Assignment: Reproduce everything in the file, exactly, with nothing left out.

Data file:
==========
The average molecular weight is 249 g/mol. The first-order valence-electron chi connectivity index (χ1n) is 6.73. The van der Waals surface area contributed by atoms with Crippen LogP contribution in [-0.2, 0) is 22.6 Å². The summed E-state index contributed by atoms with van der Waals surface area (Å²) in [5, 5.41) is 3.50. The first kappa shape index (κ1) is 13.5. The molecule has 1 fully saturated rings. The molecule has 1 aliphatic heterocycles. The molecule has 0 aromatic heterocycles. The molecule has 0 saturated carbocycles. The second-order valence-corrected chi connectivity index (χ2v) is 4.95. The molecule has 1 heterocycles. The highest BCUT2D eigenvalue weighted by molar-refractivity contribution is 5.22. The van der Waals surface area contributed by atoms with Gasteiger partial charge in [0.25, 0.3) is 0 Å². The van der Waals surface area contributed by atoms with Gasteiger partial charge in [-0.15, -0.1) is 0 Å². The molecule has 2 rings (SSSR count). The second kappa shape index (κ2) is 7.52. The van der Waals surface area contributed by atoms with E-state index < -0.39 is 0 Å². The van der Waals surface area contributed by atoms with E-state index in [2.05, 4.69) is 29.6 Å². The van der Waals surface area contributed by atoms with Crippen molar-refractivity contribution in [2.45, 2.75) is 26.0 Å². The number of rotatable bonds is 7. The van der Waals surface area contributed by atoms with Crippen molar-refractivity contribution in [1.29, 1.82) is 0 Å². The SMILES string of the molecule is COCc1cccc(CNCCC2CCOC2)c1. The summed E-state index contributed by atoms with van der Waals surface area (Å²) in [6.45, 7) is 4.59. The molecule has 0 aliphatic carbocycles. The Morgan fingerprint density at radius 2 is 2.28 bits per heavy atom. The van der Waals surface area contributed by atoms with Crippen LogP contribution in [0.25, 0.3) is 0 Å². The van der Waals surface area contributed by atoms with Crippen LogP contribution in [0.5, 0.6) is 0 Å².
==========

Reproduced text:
The average molecular weight is 249 g/mol. The first-order valence-electron chi connectivity index (χ1n) is 6.73. The van der Waals surface area contributed by atoms with Crippen LogP contribution in [-0.2, 0) is 22.6 Å². The summed E-state index contributed by atoms with van der Waals surface area (Å²) in [5, 5.41) is 3.50. The first kappa shape index (κ1) is 13.5. The molecule has 1 fully saturated rings. The molecule has 1 aliphatic heterocycles. The molecule has 0 aromatic heterocycles. The molecule has 0 saturated carbocycles. The second-order valence-corrected chi connectivity index (χ2v) is 4.95. The molecule has 1 heterocycles. The highest BCUT2D eigenvalue weighted by molar-refractivity contribution is 5.22. The van der Waals surface area contributed by atoms with Gasteiger partial charge in [0.25, 0.3) is 0 Å². The van der Waals surface area contributed by atoms with Gasteiger partial charge in [-0.15, -0.1) is 0 Å². The molecule has 2 rings (SSSR count). The second kappa shape index (κ2) is 7.52. The van der Waals surface area contributed by atoms with E-state index < -0.39 is 0 Å². The van der Waals surface area contributed by atoms with E-state index in [2.05, 4.69) is 29.6 Å². The van der Waals surface area contributed by atoms with Crippen molar-refractivity contribution in [2.45, 2.75) is 26.0 Å². The number of rotatable bonds is 7. The van der Waals surface area contributed by atoms with Crippen molar-refractivity contribution in [1.29, 1.82) is 0 Å². The SMILES string of the molecule is COCc1cccc(CNCCC2CCOC2)c1. The summed E-state index contributed by atoms with van der Waals surface area (Å²) in [6.45, 7) is 4.59. The molecule has 0 aliphatic carbocycles. The Morgan fingerprint density at radius 2 is 2.28 bits per heavy atom. The van der Waals surface area contributed by atoms with Crippen LogP contribution in [0.25, 0.3) is 0 Å². The van der Waals surface area contributed by atoms with Crippen LogP contribution in [0.5, 0.6) is 0 Å².